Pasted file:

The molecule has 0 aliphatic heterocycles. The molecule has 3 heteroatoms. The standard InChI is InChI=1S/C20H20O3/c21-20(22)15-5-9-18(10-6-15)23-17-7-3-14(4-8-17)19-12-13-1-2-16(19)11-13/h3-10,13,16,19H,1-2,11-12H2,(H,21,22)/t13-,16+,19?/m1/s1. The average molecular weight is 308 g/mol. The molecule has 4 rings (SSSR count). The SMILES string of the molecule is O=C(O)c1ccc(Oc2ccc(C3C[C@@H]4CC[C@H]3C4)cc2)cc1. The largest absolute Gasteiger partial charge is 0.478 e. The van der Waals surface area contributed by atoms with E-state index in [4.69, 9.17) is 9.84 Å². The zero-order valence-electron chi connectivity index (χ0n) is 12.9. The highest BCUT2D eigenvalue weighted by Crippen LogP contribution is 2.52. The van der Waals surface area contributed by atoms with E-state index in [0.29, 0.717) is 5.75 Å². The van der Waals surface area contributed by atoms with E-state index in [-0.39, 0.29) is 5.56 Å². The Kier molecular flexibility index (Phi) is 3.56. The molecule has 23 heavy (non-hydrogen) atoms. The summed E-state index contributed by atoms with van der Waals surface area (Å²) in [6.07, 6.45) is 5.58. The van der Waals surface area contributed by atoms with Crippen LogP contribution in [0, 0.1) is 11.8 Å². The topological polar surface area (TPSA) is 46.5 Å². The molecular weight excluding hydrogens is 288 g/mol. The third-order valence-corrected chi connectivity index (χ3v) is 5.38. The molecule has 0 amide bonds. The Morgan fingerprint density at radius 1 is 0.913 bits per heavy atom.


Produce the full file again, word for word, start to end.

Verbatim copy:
The molecule has 0 aliphatic heterocycles. The molecule has 3 heteroatoms. The standard InChI is InChI=1S/C20H20O3/c21-20(22)15-5-9-18(10-6-15)23-17-7-3-14(4-8-17)19-12-13-1-2-16(19)11-13/h3-10,13,16,19H,1-2,11-12H2,(H,21,22)/t13-,16+,19?/m1/s1. The average molecular weight is 308 g/mol. The molecule has 4 rings (SSSR count). The SMILES string of the molecule is O=C(O)c1ccc(Oc2ccc(C3C[C@@H]4CC[C@H]3C4)cc2)cc1. The largest absolute Gasteiger partial charge is 0.478 e. The van der Waals surface area contributed by atoms with E-state index in [4.69, 9.17) is 9.84 Å². The zero-order valence-electron chi connectivity index (χ0n) is 12.9. The highest BCUT2D eigenvalue weighted by Crippen LogP contribution is 2.52. The van der Waals surface area contributed by atoms with E-state index in [0.29, 0.717) is 5.75 Å². The van der Waals surface area contributed by atoms with E-state index in [-0.39, 0.29) is 5.56 Å². The Kier molecular flexibility index (Phi) is 3.56. The molecule has 23 heavy (non-hydrogen) atoms. The summed E-state index contributed by atoms with van der Waals surface area (Å²) in [6.07, 6.45) is 5.58. The van der Waals surface area contributed by atoms with Crippen LogP contribution in [0, 0.1) is 11.8 Å². The topological polar surface area (TPSA) is 46.5 Å². The molecular weight excluding hydrogens is 288 g/mol. The third-order valence-corrected chi connectivity index (χ3v) is 5.38. The molecule has 0 amide bonds. The Morgan fingerprint density at radius 1 is 0.913 bits per heavy atom.